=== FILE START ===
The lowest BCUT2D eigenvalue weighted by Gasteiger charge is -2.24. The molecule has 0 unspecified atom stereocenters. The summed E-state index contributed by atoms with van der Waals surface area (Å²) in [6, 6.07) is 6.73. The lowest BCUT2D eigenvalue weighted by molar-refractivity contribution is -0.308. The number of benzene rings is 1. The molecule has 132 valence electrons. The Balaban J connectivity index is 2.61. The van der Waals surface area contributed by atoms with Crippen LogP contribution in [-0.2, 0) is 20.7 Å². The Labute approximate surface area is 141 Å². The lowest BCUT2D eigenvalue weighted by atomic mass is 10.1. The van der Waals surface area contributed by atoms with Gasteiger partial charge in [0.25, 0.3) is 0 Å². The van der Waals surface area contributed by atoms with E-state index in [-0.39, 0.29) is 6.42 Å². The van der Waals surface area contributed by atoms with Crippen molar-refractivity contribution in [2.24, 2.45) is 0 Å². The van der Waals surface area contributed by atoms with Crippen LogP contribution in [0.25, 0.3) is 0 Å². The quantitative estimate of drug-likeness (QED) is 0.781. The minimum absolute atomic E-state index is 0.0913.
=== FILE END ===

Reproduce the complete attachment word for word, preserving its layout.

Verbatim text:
The lowest BCUT2D eigenvalue weighted by Gasteiger charge is -2.24. The molecule has 0 unspecified atom stereocenters. The summed E-state index contributed by atoms with van der Waals surface area (Å²) in [6, 6.07) is 6.73. The lowest BCUT2D eigenvalue weighted by molar-refractivity contribution is -0.308. The number of benzene rings is 1. The molecule has 132 valence electrons. The Balaban J connectivity index is 2.61. The van der Waals surface area contributed by atoms with Crippen LogP contribution in [-0.2, 0) is 20.7 Å². The Labute approximate surface area is 141 Å². The lowest BCUT2D eigenvalue weighted by atomic mass is 10.1. The van der Waals surface area contributed by atoms with Gasteiger partial charge in [0.25, 0.3) is 0 Å². The van der Waals surface area contributed by atoms with E-state index in [-0.39, 0.29) is 6.42 Å². The van der Waals surface area contributed by atoms with Crippen molar-refractivity contribution in [2.24, 2.45) is 0 Å². The van der Waals surface area contributed by atoms with Crippen LogP contribution in [0.25, 0.3) is 0 Å². The quantitative estimate of drug-likeness (QED) is 0.781. The minimum absolute atomic E-state index is 0.0913.